It’s rare when I see it happen, but I always feel as though that kids going to be alright. A boy that finds a bike that captures his eye. Apart from what other people might think, he finds a bike that speaks to him. I guess we’re sorta like a no-kill shelter but for bikes. All of our babies are house-broken with up to date immunization records. We are not a bike mill. For some choosing a bike is a matter of utility, others a union that may last a lifetime and still others that purchase according to the planetary alignments. 

I also like the progressive parents that allow their children to go with their guts. If you have parents that have your back, you almost have everything you need short of a few bucks for pot. 

Side Note: If your little girl loves pink, so be it. Get her a pink bike. There aren’t too many grown women walking around in princess gowns. Let them be the princess they are. Just make sure they still know who the king and queen/ king and king/queen and queen are. 

I Remember When…

People come in the store all the time and share stories about their workhorses. Bikes older than me and apparently in better shape. “I remember when…..” is a common line. People tend to think that cycling is in some sort of weird vortex where technology shant enter. The Atari 2600 was rad and innovative 30 years ago, but shit happens. Technologies change. I love to show these individuals our personal data base called, “the internet”. 

Saturday Turnarounds And Other Childhood Fables

Generally there is no busier a day in the bike shop than Saturday. Think you’re getting that bottom bracket overhaul, brake bleed and wheel true today? Not without beer. Really good beer. If I can twist the top off, you’re not getting your shit til Tuesday. 

We try to accommodate our customers. No body in the bike shop business could refute this. I mean, we aren’t selling infant formula, pacemakers or Schaefers. If you don’t have a bike, you’ll live. Same goes for formula, but if you screw with a man’s beer the consequences could be fatal. Same can be said for pacemakers. Saturday’s are generally reserved for quick turns and sales. Time draining operations are reserved for quieter times. 

Smart customers bring offerings. Food is cool as is beer. Dead food that is. No livestock please. We never get virgins either. This makes a few of us sad. We are a first world shop of course. We don’t do trade-ins and don’t barter in virgins. We survived pretty well steering clear of that sort of business. Virginity was cool, but carbon is better.

Life in A Bike Shop

Life in a bike shop isn’t always pretty, but have you looked around lately? The world is going bat shit or at least returning to the ways of old. Brutality back in the days of Sodom involved hearing your side of the story and then killing you anyway.

We may not have your perfect bike, but I can guarantee you that we will not sever your head. It’s not written into our general policy mind you, but we are pretty good about not participating in that sort of activity. I can’t necessarily say the same of our competitors. I’m not saying that beheading is part of their sales strategy, but then I can’t unequivocally say that it isn’t.


“I believe that children are our future. Teach them well and let them lead the way.” Children are also the cornerstone’s of any bike shop. They don’t have the cash, but they have access to those that do.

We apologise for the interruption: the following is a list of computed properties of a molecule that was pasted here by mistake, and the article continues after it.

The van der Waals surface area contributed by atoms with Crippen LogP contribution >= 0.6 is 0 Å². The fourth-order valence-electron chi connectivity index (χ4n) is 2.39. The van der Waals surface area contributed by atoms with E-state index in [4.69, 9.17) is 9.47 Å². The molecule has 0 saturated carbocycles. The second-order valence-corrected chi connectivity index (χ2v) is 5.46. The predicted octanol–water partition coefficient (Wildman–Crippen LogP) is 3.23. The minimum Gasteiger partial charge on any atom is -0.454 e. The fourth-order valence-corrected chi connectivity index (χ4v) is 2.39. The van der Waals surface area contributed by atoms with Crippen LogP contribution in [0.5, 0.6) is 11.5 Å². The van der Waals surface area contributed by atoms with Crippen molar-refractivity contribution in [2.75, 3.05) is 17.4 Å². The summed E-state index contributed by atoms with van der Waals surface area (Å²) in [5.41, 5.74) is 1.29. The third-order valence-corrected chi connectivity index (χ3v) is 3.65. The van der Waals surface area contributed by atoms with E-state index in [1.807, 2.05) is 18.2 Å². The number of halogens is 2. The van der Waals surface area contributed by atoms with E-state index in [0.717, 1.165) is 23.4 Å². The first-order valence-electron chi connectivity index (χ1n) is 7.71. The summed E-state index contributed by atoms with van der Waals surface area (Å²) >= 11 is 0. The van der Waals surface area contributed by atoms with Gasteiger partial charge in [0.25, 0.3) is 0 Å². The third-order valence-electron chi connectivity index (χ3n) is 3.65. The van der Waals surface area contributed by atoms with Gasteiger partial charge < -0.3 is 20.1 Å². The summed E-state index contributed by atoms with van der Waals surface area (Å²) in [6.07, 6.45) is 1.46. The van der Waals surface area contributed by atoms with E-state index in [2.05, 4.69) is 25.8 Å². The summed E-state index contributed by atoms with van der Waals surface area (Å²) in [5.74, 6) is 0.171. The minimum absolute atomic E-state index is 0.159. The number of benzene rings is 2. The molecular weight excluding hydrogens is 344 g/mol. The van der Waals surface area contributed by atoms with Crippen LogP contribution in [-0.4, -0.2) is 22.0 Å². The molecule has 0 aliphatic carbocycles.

There was a little boy in the store today running his mouth. He wasn’t being bratty or obscene, homeboy just had a lot to say. After his dad who was clearly tiring of his mouth was ready to check out, they came up to me. I was impressed that “Busta Rhymes” hadn’t taken a noticeable breath since stepping up to the counter. His dad remarked that he was talking a lot and then asked him not so discreetly if he had taken his meds today. To my surprise his answer was yes. The little boy had then said that without them he gets crazy. I stepped into their conversation. Being an aging father and avid recreational cyclist allows me the luxury of adding my 2 cents to all of life’s situations. Sorta like the old drunks that hung out on my stoop in San Francisco with all the answers in the world save for how they could get the fuck up from in front of my doorstep. I don’t just pee wherever. That would also distinguish me. I told that little boy that he was not crazy and not to let anyone say that to him. If the words from an aging recreational cyclist ever were to stick, I hope those would. At the Montclair Bikery we care

Charter Fishing

Closing sales can be a sticky proposition. You don’t want to be aggressive and you don’t want to be passive. Present the customer with the information that she or he seeks and then watch them walk out the door a better informed consumer into the next bike shop. This is the circle of life in a bike shop. This also happens in our favor. Again, the circle of life.

Tough customers can be equated to marlins. You cast your line with a healthy piece of mackerel on it and wait for a nibble. At the Bikery my bait is Specialized, Trek, Felt and Pinnarello. Less messy than mackerel, but every once in awhile, I think I would have better results with fish. The tough customer typically see’s the bike that he likes and then wants to be reaffirmed of his findings.

“I need a bike to get around town on. Tell me more about the Tarmac.”

I don’t lie to customers or not purposely. I’m not selling snake oil. You don’t believe me…Take a ride on it and then not believe me. Your superior intelligence is validated while my beer continues to chill in the fridge. Seems like a win-win to me. I love the customer that takes out 3 similar bikes. Make an informed choice. I am technically letting the fish run. While my line starts to heat up I cool it off with my coffee that has long cooled over this fight for a sale. I then lock the line and start reeling.